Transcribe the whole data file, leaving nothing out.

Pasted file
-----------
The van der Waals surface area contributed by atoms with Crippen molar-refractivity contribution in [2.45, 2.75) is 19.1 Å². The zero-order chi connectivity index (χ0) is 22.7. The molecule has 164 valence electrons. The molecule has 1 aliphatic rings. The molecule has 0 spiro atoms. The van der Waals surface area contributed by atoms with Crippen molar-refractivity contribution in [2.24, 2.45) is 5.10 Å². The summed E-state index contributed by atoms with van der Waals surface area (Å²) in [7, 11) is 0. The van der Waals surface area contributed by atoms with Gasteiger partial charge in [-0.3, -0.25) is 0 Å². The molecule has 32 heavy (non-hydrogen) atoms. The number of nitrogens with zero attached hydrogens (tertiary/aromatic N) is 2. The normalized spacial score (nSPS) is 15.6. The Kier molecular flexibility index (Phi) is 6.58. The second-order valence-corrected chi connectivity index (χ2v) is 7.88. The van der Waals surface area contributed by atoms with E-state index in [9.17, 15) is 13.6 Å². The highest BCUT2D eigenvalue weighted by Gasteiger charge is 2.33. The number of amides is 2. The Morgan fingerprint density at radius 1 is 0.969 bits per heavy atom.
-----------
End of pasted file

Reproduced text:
The van der Waals surface area contributed by atoms with Crippen molar-refractivity contribution in [2.45, 2.75) is 19.1 Å². The zero-order chi connectivity index (χ0) is 22.7. The molecule has 164 valence electrons. The molecule has 1 aliphatic rings. The molecule has 0 spiro atoms. The van der Waals surface area contributed by atoms with Crippen molar-refractivity contribution in [2.24, 2.45) is 5.10 Å². The summed E-state index contributed by atoms with van der Waals surface area (Å²) in [7, 11) is 0. The van der Waals surface area contributed by atoms with Gasteiger partial charge in [-0.3, -0.25) is 0 Å². The molecule has 32 heavy (non-hydrogen) atoms. The number of nitrogens with zero attached hydrogens (tertiary/aromatic N) is 2. The normalized spacial score (nSPS) is 15.6. The Kier molecular flexibility index (Phi) is 6.58. The second-order valence-corrected chi connectivity index (χ2v) is 7.88. The van der Waals surface area contributed by atoms with E-state index in [9.17, 15) is 13.6 Å². The highest BCUT2D eigenvalue weighted by Gasteiger charge is 2.33. The number of amides is 2. The Morgan fingerprint density at radius 1 is 0.969 bits per heavy atom.